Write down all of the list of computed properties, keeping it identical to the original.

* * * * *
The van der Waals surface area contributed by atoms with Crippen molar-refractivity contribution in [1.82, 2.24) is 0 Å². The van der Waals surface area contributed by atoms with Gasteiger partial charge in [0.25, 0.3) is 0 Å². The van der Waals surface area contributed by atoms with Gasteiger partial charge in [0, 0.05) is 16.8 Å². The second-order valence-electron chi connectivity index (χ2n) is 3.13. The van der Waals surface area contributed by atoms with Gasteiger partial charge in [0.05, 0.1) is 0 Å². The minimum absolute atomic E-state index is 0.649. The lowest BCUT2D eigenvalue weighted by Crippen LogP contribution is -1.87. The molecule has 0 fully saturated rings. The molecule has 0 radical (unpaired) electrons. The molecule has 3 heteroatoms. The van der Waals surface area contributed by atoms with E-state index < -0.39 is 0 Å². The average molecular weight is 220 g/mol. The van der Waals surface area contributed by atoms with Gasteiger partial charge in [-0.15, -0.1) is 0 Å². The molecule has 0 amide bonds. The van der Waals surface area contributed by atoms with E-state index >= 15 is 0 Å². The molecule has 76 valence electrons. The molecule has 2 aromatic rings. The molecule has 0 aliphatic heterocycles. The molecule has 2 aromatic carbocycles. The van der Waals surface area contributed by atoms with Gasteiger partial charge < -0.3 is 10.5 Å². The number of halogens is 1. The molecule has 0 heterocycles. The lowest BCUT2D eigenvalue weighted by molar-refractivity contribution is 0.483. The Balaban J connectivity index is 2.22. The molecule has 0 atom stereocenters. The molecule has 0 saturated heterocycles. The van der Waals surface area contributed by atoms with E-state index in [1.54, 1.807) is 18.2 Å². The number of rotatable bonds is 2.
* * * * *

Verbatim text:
The van der Waals surface area contributed by atoms with Crippen molar-refractivity contribution in [1.82, 2.24) is 0 Å². The van der Waals surface area contributed by atoms with Gasteiger partial charge in [0.25, 0.3) is 0 Å². The van der Waals surface area contributed by atoms with Gasteiger partial charge in [0, 0.05) is 16.8 Å². The second-order valence-electron chi connectivity index (χ2n) is 3.13. The van der Waals surface area contributed by atoms with Gasteiger partial charge in [0.05, 0.1) is 0 Å². The minimum absolute atomic E-state index is 0.649. The lowest BCUT2D eigenvalue weighted by Crippen LogP contribution is -1.87. The molecule has 0 fully saturated rings. The molecule has 0 radical (unpaired) electrons. The molecule has 3 heteroatoms. The van der Waals surface area contributed by atoms with E-state index < -0.39 is 0 Å². The average molecular weight is 220 g/mol. The van der Waals surface area contributed by atoms with Gasteiger partial charge in [-0.15, -0.1) is 0 Å². The molecule has 0 amide bonds. The van der Waals surface area contributed by atoms with E-state index >= 15 is 0 Å². The molecule has 76 valence electrons. The molecule has 2 aromatic rings. The molecule has 0 aliphatic heterocycles. The molecule has 2 aromatic carbocycles. The van der Waals surface area contributed by atoms with Gasteiger partial charge < -0.3 is 10.5 Å². The number of halogens is 1. The molecule has 0 heterocycles. The lowest BCUT2D eigenvalue weighted by molar-refractivity contribution is 0.483. The Balaban J connectivity index is 2.22. The molecule has 0 atom stereocenters. The molecule has 0 saturated heterocycles. The van der Waals surface area contributed by atoms with E-state index in [1.54, 1.807) is 18.2 Å². The number of rotatable bonds is 2.